Alan Greenspan, writing in the current issue of the Economist, argues that in the future banks will need more of a capital cushion than they needed before the crisis because holders of bank liabilities will require them to hold more capital. “Today, fearful investors clearly require a far larger capital cushion to lend” to financial intermediaries. In other words, there’s no need for additional regulations requiring banks to have more capital. The financial market will take care of itself. Greenspan has learned nothing at all.
In 2004 and 2005, when many economists warned that a speculative bubble in home prices and home construction posed a risk to the financial system, Greenspan brushed aside such worries, saying housing prices never declined. Before that he had resisted calls for tighter regulation of subprime mortgages and other instruments which allowed people to borrow far more than they could afford. He had also opposed tougher regulation of derivatives. Almost a decade earlier, Greenspan had urged Congress to knock down the regulatory walls that separated investment and commercial banks, thereby inviting investment banks to place huge bets with other peoples’ money.
Barely two months ago, when Greenspan appeared before Congress to explain what had happened to the economy, Representative Henry Waxman asked him pointedly: “Were you wrong?”
“Partially,” Greenspan responded. “This crisis has turned out to be much broader than anything I could have imagined.”
It might be argued that Alan Greenspan’s failure of imagination was not just about the scale of the crisis. More basically, his ideology had made it difficult for him to imagine what could happen when financial markets are left to themselves. He had supposed that the interplay of millions of self-seeking individuals would make government regulation unnecessary – except to prevent outright fraud or theft. To Greenspan and others like him, the global financial market represented the almost perfect form of the free market, because buyers and sellers were could gather almost unlimited information about one another, at almost instantaneous speed, at very low cost. Not only would the financial market be self-correcting, but it would automatically give us everything we might reasonably wish from it.
Greenspan’s real failure of imagination was his inability to believe there are useful market rules beyond those that protect private property and prevent outright fraud. This, presumably, was why he kept insisting for so long that government be held at bay.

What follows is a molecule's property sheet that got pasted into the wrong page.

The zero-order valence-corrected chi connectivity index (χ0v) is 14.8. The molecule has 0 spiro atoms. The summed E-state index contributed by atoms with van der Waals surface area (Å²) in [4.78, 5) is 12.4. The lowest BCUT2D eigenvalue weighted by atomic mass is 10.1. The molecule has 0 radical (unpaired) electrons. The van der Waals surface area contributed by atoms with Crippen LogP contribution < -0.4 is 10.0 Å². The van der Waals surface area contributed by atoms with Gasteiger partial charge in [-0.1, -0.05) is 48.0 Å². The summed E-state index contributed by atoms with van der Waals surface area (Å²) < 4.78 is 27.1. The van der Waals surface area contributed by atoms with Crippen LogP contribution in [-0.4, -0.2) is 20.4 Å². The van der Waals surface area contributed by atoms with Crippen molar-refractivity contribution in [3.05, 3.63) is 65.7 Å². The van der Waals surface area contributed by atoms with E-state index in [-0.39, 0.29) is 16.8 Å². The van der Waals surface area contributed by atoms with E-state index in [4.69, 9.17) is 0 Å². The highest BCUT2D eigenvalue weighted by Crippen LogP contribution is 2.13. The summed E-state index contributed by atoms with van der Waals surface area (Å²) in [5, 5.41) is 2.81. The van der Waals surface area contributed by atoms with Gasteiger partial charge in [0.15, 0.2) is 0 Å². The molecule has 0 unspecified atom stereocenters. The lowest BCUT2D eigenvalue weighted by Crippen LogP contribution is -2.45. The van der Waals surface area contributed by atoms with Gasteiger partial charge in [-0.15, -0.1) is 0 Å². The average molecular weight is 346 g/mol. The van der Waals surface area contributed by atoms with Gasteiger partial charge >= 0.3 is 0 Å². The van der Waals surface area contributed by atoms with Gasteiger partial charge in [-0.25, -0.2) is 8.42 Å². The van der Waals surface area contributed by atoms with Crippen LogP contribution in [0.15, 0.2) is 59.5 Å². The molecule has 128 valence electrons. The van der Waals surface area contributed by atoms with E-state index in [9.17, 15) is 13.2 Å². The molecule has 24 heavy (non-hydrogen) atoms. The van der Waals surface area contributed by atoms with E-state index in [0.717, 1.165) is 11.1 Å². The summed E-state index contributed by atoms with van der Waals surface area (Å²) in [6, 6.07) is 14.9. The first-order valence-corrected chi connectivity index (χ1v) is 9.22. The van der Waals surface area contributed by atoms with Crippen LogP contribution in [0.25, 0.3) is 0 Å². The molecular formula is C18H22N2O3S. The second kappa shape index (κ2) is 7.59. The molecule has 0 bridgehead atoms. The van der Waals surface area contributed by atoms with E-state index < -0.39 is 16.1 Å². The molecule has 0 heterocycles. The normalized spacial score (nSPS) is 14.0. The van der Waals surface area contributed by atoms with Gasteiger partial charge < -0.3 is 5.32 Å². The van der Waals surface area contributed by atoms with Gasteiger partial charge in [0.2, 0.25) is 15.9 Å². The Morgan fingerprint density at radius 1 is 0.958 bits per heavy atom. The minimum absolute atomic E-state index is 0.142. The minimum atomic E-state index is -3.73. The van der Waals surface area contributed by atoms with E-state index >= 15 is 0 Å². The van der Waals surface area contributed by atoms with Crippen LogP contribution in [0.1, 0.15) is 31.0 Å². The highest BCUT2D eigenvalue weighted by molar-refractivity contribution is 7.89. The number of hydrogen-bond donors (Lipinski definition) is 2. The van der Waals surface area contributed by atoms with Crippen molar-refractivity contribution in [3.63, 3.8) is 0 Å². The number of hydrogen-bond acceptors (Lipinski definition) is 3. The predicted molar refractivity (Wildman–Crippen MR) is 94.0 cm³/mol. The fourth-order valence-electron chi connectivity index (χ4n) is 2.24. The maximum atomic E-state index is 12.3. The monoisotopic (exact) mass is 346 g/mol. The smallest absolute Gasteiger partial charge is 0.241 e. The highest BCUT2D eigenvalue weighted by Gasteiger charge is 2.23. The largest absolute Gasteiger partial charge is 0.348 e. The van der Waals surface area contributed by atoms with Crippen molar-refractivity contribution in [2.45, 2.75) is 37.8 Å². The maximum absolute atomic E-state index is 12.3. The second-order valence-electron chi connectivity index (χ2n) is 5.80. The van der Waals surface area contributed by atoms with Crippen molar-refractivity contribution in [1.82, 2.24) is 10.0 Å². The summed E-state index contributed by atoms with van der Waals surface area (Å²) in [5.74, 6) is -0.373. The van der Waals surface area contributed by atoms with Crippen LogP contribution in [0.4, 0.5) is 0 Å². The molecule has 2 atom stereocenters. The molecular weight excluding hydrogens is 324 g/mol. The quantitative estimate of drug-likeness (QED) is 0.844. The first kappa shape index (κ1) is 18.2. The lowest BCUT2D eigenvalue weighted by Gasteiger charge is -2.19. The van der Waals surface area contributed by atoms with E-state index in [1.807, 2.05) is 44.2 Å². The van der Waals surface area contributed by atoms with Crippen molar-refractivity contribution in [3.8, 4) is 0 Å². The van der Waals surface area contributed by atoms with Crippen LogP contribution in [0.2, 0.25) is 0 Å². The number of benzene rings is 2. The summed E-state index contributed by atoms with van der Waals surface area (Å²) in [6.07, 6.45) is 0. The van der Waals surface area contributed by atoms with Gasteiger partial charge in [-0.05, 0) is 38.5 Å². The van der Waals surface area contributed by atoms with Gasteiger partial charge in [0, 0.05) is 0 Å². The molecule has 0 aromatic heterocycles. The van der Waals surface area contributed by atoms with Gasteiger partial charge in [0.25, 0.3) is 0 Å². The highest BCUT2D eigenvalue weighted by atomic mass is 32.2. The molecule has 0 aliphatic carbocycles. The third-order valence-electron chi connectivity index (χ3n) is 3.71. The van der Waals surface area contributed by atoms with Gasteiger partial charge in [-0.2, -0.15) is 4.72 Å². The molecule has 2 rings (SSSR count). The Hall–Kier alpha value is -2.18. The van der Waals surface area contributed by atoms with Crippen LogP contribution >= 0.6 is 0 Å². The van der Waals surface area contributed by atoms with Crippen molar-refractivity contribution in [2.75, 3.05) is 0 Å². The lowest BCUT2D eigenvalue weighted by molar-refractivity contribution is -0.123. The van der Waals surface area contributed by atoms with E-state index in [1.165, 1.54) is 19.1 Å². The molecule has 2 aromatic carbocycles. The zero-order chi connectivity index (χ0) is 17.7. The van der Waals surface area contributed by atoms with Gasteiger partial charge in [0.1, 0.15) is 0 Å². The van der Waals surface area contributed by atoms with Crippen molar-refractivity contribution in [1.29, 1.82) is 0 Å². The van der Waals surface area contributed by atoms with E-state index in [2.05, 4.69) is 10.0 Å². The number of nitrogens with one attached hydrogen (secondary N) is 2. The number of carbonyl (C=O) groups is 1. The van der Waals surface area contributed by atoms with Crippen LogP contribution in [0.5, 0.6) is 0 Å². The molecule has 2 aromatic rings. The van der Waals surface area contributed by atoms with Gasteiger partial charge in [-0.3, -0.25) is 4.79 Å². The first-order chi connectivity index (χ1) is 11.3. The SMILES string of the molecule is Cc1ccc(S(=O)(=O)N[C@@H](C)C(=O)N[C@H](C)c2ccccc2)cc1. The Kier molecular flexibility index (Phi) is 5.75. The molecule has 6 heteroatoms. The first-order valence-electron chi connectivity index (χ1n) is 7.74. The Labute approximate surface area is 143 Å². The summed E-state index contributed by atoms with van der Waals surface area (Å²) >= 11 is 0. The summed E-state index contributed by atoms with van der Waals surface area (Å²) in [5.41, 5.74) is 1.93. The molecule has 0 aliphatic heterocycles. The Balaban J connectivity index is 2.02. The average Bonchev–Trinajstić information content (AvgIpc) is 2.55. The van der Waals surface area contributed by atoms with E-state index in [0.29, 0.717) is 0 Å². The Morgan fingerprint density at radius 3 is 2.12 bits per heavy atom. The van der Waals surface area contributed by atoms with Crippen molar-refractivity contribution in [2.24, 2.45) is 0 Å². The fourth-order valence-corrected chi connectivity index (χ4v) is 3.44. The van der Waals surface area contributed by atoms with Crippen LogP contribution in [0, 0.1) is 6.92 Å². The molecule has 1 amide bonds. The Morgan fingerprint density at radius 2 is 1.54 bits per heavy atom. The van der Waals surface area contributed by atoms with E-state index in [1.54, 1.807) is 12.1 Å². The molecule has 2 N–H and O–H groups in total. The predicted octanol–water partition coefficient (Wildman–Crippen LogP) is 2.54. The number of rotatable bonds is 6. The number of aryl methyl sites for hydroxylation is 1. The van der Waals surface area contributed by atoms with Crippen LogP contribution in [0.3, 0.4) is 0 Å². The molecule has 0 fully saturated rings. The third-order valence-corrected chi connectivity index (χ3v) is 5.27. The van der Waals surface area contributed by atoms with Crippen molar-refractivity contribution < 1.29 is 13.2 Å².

But now the United States has chosen to deal with the financial crisis by buying up a significant fraction of the shares of the nation’s major banks and its largest insurance company, underwriting the loans of a large portion of the nation’s home-lending industry, and is on the verge of underwriting the nation’s largest automobile makers. Yet little if any of this largesse has found its way to the broader public – to homeowners in danger of defaulting on their mortgages and losing their homes, small businesses close to insolvency, state and local governments cutting public services because of budget shortfalls, families unable to afford health insurance, or young people unable to obtain loans to finance university tuition.
The ideology of a perfectly self-correctly free market has given way to what might be described as a raid by America’s biggest banks and corporations on the public purse, supposedly justified by benefits to the broader public which seem never to materialize. What happened to the ideology? On closer inspection, it turned out to be something of a cover all along.
During the same years Greenspan called for deregulation of financial markets, Wall Street was accelerating its bankrolling of the U.S. Congress. Securities and investment firms contributed larger and larger amounts of money – not just to conservative Republicans who might expect such support but also to Democrats who had never been so graced before. According to Center for Responsive Politics, Wall Street firms dramatically increased their contributions to both parties during these years. Their share of total donations to the Democratic Senatorial Campaign Committee, for example, rose continuously, from 5 percent during the 1999-2000 election cycle to 15 percent by the 2007-2008 cycle.
The money was accompanied, and often raised, by Wall Street lobbyists who pushed Congress in the same direction Greenspan urged – blocking regulation of derivatives, weakening oversight of subprime mortgage lending, and preventing the Securities and Exchange Commission from doing its job.
To take but one example, the collapses of Enron, WorldCom, and several other giant corporations in 2002 revealed a troubling pattern of credit-rating agencies repeatedly assuring investors that such companies were good investments until just before they went under. When the Securities and Exchange Commission asked Congress for additional authority to oversee the credit-rating agencies, Wall Street and its lobbyists blocked the measure. With hindsight, it’s clear why. Wall Street investment banks were paying the agencies to rate various mortgage backed securities after first advising the firms that issued them – and collecting fees – on how to package them to get high ratings. Years later many of these same securities, based on risky loans, would prove to be worthless, threatening financial institutions worldwide.
Apparently Greenspan hasn’t learned anything from all this, but the rest of us have no excuse. The real choice ahead is between democratic capitalism and authoritarian capitalism. China is perfecting the latter. But unless we are careful we – the citizens of democratic capitalist nations – will discover that our form of capitalism has become more authoritarian than democratic. The current economic crisis surely poses a test for capitalism. But it is also a test of democracy.